Why You Should Be Watching 'Perry Mason' on HBO
It's dark and disturbing, for one thing.
Depending on how old you are, the name Perry Mason might carry a ton of weight or absolutely none at all. Which is to say, your parents or maybe even your grandparents probably adore Perry Mason, the character based on the long-running series of detective novels by Erle Stanley Gardner and portrayed by Raymond Burr on the popular 1957–1966 CBS show. But HBO's new Perry Mason, which debuted Sunday night and stars Matthew Rhys (The Americans), is very much not your parents' (or grandparents') Perry Mason. The courtroom procedural, with its case-of-the-week structure, has morphed into a gritty noir that mashes up Raymond Chandler-esque vibes with prestige TV trappings in the vein of True Detective and Boardwalk Empire. So what's the deal with this new series? And why doesn't it feel like something you'd see on TV Land?
Can you tell me more about Perry Mason?
Sure. The stalwart criminal defense attorney Perry Mason was introduced in the 1933 Gardner novel The Case of the Velvet Claws and his twisty adventures continued in more than 80 subsequent books. From 1934 to 1937, Warner Bros. released six Perry Mason movies and CBS Radio gave him a daily crime serial that ran from 1943 to 1955. But the TV show is what elevated Mason to the pop-culture pantheon. As CBS itself explains in this handy video, Perry Mason was essentially the first legal procedural, paving the way for the likes of Law & Order and The Practice. In an article about the show's finale, the New York Times' Jack Gould explained: "If Mr. Burr altered the stolidity of Mason, it would be like giving the Rock of Gibraltar a paint job. The Perry Mason program is the best living example of how to make individual shows appear to change so that a series always stays the same."
Why are we getting a new Perry Mason?
The short answer: Robert Downey Jr. The erstwhile Iron Man has been obsessed with rebooting Perry Mason for nearly 10 years now and initially planned to star in a movie version before passing off the role to Rhys for this limited series. If you get a hint of True Detective from the series, that may be because Nic Pizzolatto, the man who told us that time is a flat circle, was initially attached to the project before it was handed to Rolin Jones, who has credits on Friday Night Lights and Boardwalk Empire.
So who is this for?
This might not appeal to any diehard fans of the old Perry Mason procedural, if they tune in expecting to see the eponymous lawyer prove his clients' innocence in disconnected cases. In HBO's much darker version, set in the early 1930s, Rhys plays Mason, who isn't yet a criminal defense attorney, as a weary private investigator and traumatized World War I veteran. He has an estranged wife (Gretchen Mol) and son, and in the premiere episode he signs on to a truly disturbing case involving a kidnapped baby found dead on Los Angeles' historic Angels Flight railway with its eyes sewn open. (Yes, you see the baby.)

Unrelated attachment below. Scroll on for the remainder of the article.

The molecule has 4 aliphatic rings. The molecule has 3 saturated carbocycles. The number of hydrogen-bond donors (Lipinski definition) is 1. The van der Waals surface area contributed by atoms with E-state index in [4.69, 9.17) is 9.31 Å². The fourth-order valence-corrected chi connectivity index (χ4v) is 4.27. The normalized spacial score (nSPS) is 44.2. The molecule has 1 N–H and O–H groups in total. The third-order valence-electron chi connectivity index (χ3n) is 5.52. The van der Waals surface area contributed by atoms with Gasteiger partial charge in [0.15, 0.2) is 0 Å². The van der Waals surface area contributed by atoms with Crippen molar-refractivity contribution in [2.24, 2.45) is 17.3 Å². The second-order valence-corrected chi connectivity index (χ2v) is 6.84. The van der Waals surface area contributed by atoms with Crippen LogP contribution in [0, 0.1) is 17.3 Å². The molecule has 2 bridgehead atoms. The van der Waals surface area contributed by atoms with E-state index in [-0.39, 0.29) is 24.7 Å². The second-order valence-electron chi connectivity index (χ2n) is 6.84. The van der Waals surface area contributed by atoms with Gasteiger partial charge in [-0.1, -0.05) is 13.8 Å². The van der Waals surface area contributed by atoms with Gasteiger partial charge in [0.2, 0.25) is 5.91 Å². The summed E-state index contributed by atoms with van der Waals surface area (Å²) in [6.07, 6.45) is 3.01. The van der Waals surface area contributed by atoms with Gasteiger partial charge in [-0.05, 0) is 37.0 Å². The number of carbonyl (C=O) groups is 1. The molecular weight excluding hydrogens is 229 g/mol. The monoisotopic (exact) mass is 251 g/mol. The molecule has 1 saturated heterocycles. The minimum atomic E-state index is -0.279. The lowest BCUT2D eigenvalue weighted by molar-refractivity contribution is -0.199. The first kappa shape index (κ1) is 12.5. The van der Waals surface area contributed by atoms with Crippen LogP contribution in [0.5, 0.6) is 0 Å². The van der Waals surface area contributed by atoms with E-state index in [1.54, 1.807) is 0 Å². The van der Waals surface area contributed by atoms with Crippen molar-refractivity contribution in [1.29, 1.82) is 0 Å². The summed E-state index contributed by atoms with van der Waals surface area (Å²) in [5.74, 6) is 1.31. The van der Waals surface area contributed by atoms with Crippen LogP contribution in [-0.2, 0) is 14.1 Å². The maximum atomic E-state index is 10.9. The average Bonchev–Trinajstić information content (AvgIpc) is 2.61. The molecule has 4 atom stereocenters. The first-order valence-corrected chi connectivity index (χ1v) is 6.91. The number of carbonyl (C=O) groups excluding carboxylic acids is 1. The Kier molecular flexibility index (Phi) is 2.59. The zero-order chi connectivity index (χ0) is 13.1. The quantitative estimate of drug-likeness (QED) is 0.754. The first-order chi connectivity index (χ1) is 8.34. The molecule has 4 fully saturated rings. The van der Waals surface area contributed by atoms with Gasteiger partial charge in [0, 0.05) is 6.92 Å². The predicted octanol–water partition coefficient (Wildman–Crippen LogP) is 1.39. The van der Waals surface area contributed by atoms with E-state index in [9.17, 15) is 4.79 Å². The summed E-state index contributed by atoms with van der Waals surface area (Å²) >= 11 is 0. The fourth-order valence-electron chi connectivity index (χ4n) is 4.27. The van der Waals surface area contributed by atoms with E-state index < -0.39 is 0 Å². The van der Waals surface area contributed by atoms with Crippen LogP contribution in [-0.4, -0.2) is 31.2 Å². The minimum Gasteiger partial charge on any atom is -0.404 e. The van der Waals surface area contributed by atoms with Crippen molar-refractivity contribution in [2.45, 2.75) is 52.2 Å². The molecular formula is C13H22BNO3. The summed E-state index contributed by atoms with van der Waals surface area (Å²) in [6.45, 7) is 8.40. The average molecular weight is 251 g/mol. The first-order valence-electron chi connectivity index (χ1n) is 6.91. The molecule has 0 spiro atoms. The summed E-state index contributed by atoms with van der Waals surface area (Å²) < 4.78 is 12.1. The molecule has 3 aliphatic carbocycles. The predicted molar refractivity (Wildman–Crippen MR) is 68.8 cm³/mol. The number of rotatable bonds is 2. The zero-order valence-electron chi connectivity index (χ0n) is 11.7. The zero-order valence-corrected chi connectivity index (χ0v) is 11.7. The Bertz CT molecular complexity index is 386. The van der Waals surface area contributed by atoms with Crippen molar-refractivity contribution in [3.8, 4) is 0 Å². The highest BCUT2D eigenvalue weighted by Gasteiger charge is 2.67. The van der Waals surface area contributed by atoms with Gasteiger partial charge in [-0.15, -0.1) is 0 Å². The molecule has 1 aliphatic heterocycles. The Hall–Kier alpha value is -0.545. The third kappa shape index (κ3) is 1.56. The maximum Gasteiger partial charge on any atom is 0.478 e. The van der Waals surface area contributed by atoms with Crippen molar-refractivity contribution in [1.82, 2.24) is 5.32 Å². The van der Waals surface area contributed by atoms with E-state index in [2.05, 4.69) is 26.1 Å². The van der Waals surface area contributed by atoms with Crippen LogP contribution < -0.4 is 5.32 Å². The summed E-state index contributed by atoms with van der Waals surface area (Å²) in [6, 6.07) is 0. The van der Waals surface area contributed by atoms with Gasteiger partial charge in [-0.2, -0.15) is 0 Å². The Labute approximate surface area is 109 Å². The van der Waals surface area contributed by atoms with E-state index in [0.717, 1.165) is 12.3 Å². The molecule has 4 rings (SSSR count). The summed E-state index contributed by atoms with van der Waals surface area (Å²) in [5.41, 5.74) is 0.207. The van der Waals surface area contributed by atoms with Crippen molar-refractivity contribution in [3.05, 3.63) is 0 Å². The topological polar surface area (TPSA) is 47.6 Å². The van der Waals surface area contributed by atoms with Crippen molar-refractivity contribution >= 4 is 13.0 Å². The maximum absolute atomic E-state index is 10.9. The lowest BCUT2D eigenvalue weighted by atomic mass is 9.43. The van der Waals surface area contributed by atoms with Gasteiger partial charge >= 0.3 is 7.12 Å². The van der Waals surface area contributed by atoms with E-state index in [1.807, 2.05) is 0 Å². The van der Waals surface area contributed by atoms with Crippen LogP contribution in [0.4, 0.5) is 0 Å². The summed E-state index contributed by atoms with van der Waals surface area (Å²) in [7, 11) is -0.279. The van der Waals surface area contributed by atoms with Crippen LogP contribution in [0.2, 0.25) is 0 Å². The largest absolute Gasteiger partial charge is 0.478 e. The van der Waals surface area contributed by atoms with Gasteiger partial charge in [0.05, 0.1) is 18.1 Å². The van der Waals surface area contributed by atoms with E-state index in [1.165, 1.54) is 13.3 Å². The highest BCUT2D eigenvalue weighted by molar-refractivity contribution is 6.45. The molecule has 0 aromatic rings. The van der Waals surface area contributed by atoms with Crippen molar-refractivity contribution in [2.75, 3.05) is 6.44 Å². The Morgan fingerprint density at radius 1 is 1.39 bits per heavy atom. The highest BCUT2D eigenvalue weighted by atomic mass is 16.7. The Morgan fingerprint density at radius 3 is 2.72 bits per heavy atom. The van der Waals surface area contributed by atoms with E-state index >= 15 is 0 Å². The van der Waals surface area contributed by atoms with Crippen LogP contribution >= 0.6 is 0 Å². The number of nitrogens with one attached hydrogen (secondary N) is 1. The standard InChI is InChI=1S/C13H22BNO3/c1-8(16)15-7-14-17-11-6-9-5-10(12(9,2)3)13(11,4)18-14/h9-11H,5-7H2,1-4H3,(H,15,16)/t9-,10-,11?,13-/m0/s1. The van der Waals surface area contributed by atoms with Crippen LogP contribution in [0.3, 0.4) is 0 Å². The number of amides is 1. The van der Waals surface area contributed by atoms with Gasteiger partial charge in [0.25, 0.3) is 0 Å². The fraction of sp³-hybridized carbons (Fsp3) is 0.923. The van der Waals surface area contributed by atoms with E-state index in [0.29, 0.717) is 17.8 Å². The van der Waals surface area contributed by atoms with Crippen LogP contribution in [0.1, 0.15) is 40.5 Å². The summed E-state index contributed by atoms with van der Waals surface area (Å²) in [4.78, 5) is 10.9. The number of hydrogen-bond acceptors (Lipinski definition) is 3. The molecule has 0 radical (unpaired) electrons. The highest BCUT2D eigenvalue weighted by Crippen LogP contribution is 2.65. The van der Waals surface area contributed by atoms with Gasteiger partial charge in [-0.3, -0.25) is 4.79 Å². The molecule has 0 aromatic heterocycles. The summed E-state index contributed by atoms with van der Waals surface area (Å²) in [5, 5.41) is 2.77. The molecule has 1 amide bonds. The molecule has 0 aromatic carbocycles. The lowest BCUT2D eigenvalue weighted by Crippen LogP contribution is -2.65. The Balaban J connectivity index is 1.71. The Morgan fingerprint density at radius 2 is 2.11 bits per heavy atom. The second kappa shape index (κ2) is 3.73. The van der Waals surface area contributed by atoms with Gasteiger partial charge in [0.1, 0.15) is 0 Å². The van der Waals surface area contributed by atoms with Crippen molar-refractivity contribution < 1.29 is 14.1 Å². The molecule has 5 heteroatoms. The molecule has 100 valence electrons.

Who else is in the Perry Mason cast?
Mason is working with E.B. Johnson (John Lithgow), a lawyer like Mason will become, and Johnson's secretary Della Street (Juliet Rylance), a holdover from all of the incarnations of these tales. In a later episode, Mason will meet detective Paul Drake (Chris Chalk), another colleague from Gardner's books and the CBS show. Wrapped up in all of this is Sister Alice (Tatiana Maslany), a celebrity preacher in the mold of Aimee Semple McPherson Shea Whigham, playing Mason's work partner; Robert Patrick, as a power broker who hires Johnson to investigate the kidnapping; and Stephen Root, as the district attorney of Los Angeles.
Why should you watch?
Yes, there's a lot of murder and mutilation in this Perry Mason, so be forewarned. This is not lighthearted escapism. Rhys, as usual, is fantastic. He currently has one of the best tortured faces out there, and he's great at lurking in the shadows while barely concealing his own pain. (See also: The Americans.) The show's got meticulous production design, and while the mystery is slow-going at first, it's compelling enough to keep an audience interested. And it does seem like the Perry Mason name has gotten viewers interested: The show had one of the highest debuts of any HBO series in the past two years.
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